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Long Island lawmakers, union workers push back on Gov. Hochul's plan to go all electric by 2027

Long Island lawmakers, union workers blast governor's plan to bring all-electric grid to New York 02:08

SMITHTOWN, N.Y. - Long Island lawmakers and union workers gathered in Smithtown on Friday, blasting the governor's budget plan to bring an all-electric grid to the state within five years. 

"This is pleading with the governor right now to take out banning of natural gas and mixed fuels," said St. Sen. Mario Mattera. 

Gov. Kathy Hochul is proposing getting rid of oil, propane and natural gas by the year 2027, making future construction all electric. 

"We already pay some of the highest electric rates in the country. That's not appropriate for economic development on Long Island," said Mitch Pally of the Long Island Builders Institute. 

Hochul's plan prohibits the use of gas or oil in new buildings.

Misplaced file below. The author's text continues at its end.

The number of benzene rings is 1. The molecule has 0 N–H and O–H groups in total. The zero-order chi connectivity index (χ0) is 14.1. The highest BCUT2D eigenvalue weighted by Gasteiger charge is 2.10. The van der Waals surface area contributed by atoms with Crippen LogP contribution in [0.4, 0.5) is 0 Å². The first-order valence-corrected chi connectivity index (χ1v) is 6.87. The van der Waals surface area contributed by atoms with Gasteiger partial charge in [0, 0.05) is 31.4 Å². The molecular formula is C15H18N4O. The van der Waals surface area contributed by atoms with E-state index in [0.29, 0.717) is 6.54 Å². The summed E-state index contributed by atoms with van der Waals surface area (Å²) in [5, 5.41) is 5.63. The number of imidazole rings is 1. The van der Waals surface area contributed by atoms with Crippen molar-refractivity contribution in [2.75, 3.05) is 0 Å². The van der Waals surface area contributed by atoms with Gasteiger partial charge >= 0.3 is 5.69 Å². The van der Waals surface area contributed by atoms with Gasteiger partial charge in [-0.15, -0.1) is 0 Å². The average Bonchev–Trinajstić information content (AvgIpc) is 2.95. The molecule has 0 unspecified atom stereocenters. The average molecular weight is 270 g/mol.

"We need to phase in greener technology," said St. Sen. Lexis Weik. 

Weik wants to slow the pace. 

"The clean energy economy that we are building, weaning ourselves off fossil fuels, but we can't do it overnight," said Matt Cohen of the Long Island Association. 

Citizens Campaign for the Environment wants people to switch to all electric, but only when renewable energy is available to power that electric. 

Kari Mau, of Syosset, has solar panels, and approves of Hochul's ambitious plan. 

"In the end, it would work out better in the long run because it's a lot more sustainable," Mau said. 

Don Hendler, of Manhasset, drives an electric car. 

"We can't get enough electricity to charging stations, and we can't build charging stations fast enough," Hendler said. 

Oliver Fernandez, of North Bellmore, is worried that the electrical system is vulnerable to storms. 

In addition, there are supply issues for rare earth metals needed for renewables. Wind and solar energy can be intermittent. 

"But we definitely have to do something," Hernandez said. 

The governor says she is listening and will work with legislators to "finalize a budget that serves all New Yorkers." 

The lawmakers lobbied to let the state Climate Council do its job, come back next year to revisit the issue and decide when New York can realistically go all electric.

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